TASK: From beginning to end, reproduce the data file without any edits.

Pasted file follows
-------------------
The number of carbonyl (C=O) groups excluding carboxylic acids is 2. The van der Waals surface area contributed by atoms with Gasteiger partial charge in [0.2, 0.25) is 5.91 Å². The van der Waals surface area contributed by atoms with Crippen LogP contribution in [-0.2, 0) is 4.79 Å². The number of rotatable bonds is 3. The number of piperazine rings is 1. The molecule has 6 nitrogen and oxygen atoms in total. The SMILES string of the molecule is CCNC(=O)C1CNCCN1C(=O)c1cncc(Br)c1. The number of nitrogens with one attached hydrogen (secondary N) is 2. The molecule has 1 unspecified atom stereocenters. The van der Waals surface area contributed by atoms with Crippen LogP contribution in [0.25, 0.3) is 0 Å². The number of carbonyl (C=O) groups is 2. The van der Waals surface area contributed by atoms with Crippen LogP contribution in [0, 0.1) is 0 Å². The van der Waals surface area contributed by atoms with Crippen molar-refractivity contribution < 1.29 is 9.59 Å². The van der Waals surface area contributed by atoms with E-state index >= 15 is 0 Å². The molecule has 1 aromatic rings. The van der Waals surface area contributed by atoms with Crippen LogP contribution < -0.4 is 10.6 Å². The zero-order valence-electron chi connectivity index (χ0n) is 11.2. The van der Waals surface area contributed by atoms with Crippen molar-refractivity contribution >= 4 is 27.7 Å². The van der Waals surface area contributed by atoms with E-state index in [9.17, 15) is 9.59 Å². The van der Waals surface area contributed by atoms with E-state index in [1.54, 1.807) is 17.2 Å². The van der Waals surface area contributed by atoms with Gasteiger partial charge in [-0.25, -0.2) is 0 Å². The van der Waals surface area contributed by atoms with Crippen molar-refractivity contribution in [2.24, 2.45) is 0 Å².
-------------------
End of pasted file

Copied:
The number of carbonyl (C=O) groups excluding carboxylic acids is 2. The van der Waals surface area contributed by atoms with Gasteiger partial charge in [0.2, 0.25) is 5.91 Å². The van der Waals surface area contributed by atoms with Crippen LogP contribution in [-0.2, 0) is 4.79 Å². The number of rotatable bonds is 3. The number of piperazine rings is 1. The molecule has 6 nitrogen and oxygen atoms in total. The SMILES string of the molecule is CCNC(=O)C1CNCCN1C(=O)c1cncc(Br)c1. The number of nitrogens with one attached hydrogen (secondary N) is 2. The molecule has 1 unspecified atom stereocenters. The van der Waals surface area contributed by atoms with Crippen LogP contribution in [0.25, 0.3) is 0 Å². The number of carbonyl (C=O) groups is 2. The van der Waals surface area contributed by atoms with Crippen LogP contribution in [0, 0.1) is 0 Å². The van der Waals surface area contributed by atoms with Crippen molar-refractivity contribution < 1.29 is 9.59 Å². The van der Waals surface area contributed by atoms with E-state index >= 15 is 0 Å². The molecule has 1 aromatic rings. The van der Waals surface area contributed by atoms with Crippen LogP contribution < -0.4 is 10.6 Å². The zero-order valence-electron chi connectivity index (χ0n) is 11.2. The van der Waals surface area contributed by atoms with Crippen molar-refractivity contribution >= 4 is 27.7 Å². The van der Waals surface area contributed by atoms with E-state index in [9.17, 15) is 9.59 Å². The van der Waals surface area contributed by atoms with E-state index in [1.54, 1.807) is 17.2 Å². The van der Waals surface area contributed by atoms with Gasteiger partial charge in [-0.25, -0.2) is 0 Å². The van der Waals surface area contributed by atoms with Crippen molar-refractivity contribution in [2.24, 2.45) is 0 Å².